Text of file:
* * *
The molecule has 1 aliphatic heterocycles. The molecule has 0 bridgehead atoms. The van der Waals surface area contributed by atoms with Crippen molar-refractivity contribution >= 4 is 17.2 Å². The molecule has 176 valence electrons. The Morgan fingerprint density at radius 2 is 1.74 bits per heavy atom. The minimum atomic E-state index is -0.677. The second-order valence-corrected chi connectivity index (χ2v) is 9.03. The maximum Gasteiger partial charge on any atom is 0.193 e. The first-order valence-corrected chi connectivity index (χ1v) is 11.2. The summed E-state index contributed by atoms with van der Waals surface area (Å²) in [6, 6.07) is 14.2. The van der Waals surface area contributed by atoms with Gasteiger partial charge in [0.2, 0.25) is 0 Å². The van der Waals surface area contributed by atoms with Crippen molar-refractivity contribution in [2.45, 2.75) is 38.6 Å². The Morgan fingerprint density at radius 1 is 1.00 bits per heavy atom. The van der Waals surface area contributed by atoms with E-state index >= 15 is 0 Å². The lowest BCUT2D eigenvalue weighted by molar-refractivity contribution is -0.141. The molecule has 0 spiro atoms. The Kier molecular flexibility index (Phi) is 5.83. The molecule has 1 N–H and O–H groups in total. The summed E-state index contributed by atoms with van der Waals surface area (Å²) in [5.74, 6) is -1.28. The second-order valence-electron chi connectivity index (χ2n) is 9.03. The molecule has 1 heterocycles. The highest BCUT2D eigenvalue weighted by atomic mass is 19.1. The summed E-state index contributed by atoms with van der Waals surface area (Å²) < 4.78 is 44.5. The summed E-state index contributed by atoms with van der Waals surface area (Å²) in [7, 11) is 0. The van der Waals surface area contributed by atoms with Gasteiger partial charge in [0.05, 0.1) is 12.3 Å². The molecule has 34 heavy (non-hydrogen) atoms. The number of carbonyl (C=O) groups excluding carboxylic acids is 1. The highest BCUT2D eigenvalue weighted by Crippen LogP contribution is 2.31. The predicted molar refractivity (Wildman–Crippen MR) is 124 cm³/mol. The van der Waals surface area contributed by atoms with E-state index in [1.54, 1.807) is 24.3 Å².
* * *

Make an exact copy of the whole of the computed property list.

The molecule has 1 aliphatic heterocycles. The molecule has 0 bridgehead atoms. The van der Waals surface area contributed by atoms with Crippen molar-refractivity contribution >= 4 is 17.2 Å². The molecule has 176 valence electrons. The Morgan fingerprint density at radius 2 is 1.74 bits per heavy atom. The minimum atomic E-state index is -0.677. The second-order valence-corrected chi connectivity index (χ2v) is 9.03. The maximum Gasteiger partial charge on any atom is 0.193 e. The first-order valence-corrected chi connectivity index (χ1v) is 11.2. The summed E-state index contributed by atoms with van der Waals surface area (Å²) in [6, 6.07) is 14.2. The van der Waals surface area contributed by atoms with Gasteiger partial charge in [0.2, 0.25) is 0 Å². The van der Waals surface area contributed by atoms with Crippen molar-refractivity contribution in [2.45, 2.75) is 38.6 Å². The Morgan fingerprint density at radius 1 is 1.00 bits per heavy atom. The van der Waals surface area contributed by atoms with E-state index >= 15 is 0 Å². The lowest BCUT2D eigenvalue weighted by molar-refractivity contribution is -0.141. The molecule has 0 spiro atoms. The Kier molecular flexibility index (Phi) is 5.83. The molecule has 1 N–H and O–H groups in total. The summed E-state index contributed by atoms with van der Waals surface area (Å²) in [5.74, 6) is -1.28. The second-order valence-electron chi connectivity index (χ2n) is 9.03. The molecule has 1 heterocycles. The highest BCUT2D eigenvalue weighted by atomic mass is 19.1. The summed E-state index contributed by atoms with van der Waals surface area (Å²) < 4.78 is 44.5. The summed E-state index contributed by atoms with van der Waals surface area (Å²) in [7, 11) is 0. The van der Waals surface area contributed by atoms with Gasteiger partial charge in [0.05, 0.1) is 12.3 Å². The molecule has 34 heavy (non-hydrogen) atoms. The number of carbonyl (C=O) groups excluding carboxylic acids is 1. The highest BCUT2D eigenvalue weighted by Crippen LogP contribution is 2.31. The predicted molar refractivity (Wildman–Crippen MR) is 124 cm³/mol. The van der Waals surface area contributed by atoms with E-state index in [1.54, 1.807) is 24.3 Å².